Companies with English-only trade-marks have long benefited from certain exceptions to the general requirement that all printed material used in commerce must be displayed in French, as required by the Québec Charter of the French Language (“Charter”). The printed material, which is regulated by the Charter, includes any inscription on a product, its container or packaging as well as all commercial publications (such as catalogues, brochures and folders) and commercial advertising (including public signs and posters).
Notwithstanding the general rule, printed materials may be displayed in another language as long as certain specific conditions are met. Further, the Regulation Respecting the Language of Commerce and Business (“Regulation”) allows for a recognized trade-mark within the meaning of the Trade Marks Act (“Act”) to appear exclusively in a language other than French as an inscription on a product or in a commercial publication or advertisement, unless a French version of the trade-mark has been registered (“Trade-Mark Exception”).
In the past, there was some uncertainty as to whether an unregistered trade-mark, whose rights are based on the common law, would benefit from the aforementioned exception. The 2006 Procureur général du Québec v. St-Germain Transport (1994) inc.1 decision was the first Québec decision to clearly state that registration of a trade-mark was not required in order for the trade-mark to be considered as a recognized trade-mark under the Act and to specify that the use of a mark in association with a particular good or service during a certain amount of time may suffice to establish a right with respect to the particular mark. However, it would be up to the owner of the mark to prove the use and reputation of the trade-mark in association with a particular good or service.
This judicial interpretation of “recognized trade-mark” was also generally accepted by the Office québécois de la langue française (“OQLF”) for the purposes of the Charter’s interpretation of the Trade- Mark Exception. However, in its most recent annotated Charter, the OQLF has taken a more restrictive approach to the Trade-Mark Exception. In its comments, the OQLF specifies that in order to ensure the application of an objective and uniform standard, which will no longer be subject to interpretation, it now considers that the Trade-Mark Exception applies only to a mark that is registered with the Canadian Intellectual Property Office (“CIPO”), if the registration requirements for the trade-mark in question are fulfilled at the time that the Trade-Mark Exception is raised. The OQLF unofficially confirmed that such comments in the annotated Charter accurately reflect the OQLF’s latest interpretation of the Charter’s Trade-Mark Exception.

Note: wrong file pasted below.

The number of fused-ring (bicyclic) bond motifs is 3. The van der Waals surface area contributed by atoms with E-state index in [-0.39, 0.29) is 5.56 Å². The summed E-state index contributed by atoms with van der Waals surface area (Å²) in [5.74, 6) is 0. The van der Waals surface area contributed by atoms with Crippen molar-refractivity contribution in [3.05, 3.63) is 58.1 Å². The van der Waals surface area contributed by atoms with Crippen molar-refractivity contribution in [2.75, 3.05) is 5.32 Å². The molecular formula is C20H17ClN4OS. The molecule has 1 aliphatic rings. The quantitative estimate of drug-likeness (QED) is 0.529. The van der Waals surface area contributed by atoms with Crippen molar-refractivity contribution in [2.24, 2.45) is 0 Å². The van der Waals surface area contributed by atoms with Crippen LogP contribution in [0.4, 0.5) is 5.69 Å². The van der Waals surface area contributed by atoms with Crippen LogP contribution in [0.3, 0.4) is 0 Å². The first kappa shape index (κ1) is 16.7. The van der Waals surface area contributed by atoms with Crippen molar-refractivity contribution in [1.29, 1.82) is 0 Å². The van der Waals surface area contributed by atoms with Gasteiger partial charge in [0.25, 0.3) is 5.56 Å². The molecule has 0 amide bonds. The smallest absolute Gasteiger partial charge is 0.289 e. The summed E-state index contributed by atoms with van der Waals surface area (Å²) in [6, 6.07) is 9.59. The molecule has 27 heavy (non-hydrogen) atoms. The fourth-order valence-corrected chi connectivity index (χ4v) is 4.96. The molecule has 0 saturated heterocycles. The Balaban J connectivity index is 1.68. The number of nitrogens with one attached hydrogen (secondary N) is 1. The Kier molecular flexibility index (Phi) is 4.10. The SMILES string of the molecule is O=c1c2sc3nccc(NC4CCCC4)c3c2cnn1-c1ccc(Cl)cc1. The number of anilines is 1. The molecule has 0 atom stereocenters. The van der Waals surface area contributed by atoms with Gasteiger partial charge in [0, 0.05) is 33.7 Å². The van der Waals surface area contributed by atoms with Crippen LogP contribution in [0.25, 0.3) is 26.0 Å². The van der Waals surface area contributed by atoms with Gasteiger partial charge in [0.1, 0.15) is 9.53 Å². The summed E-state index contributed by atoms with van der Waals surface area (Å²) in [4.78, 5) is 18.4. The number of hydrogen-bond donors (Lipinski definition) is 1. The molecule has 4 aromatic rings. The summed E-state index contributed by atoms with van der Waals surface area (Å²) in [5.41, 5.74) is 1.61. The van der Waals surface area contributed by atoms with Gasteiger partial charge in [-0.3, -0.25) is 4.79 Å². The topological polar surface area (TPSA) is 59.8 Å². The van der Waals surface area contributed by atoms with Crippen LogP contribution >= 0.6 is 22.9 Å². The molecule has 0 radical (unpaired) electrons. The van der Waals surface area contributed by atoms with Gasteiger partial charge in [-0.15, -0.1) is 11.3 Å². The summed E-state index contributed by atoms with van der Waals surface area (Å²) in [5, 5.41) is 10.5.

To date, there is no case law that refers to the OQLF’s new restrictive interpretation, which clearly goes against the holding in St-Germain Transport. In fact, the latest decision that raised the application of the Trade-Mark Exception in the context of commercial advertising reiterated the principle that an unregistered trade-mark may be recognized and protected as a trade-mark.2 This decision is currently under appeal. The OQLF unofficially confirmed that to date it has not tested its more restrictive interpretation of the Trade-Mark Exception before the courts.
The foregoing change in the OQLF’s interpretation raises a number of important issues for companies that currently rely on the Trade-Mark Exception, which is still recognized by Québec courts. It will be important for a company using an English-only unregistered trade-mark to balance the two conflicting views in order to determine how best to proceed. Despite the existing case law that to date continues to recognize that an unregistered trade-mark, which is recognized under the Act, may appear in English-only as an inscription on a product or in a commercial publication or advertisement, a company must now also consider the OQLF’s latest restrictive interpretation of the scope of the Trade-Mark Exception. In light of this uncertainty, it may be advisable for a company relying on a valuable unregistered trademark to now consider the possibility of having such trade-mark properly registered with CIPO.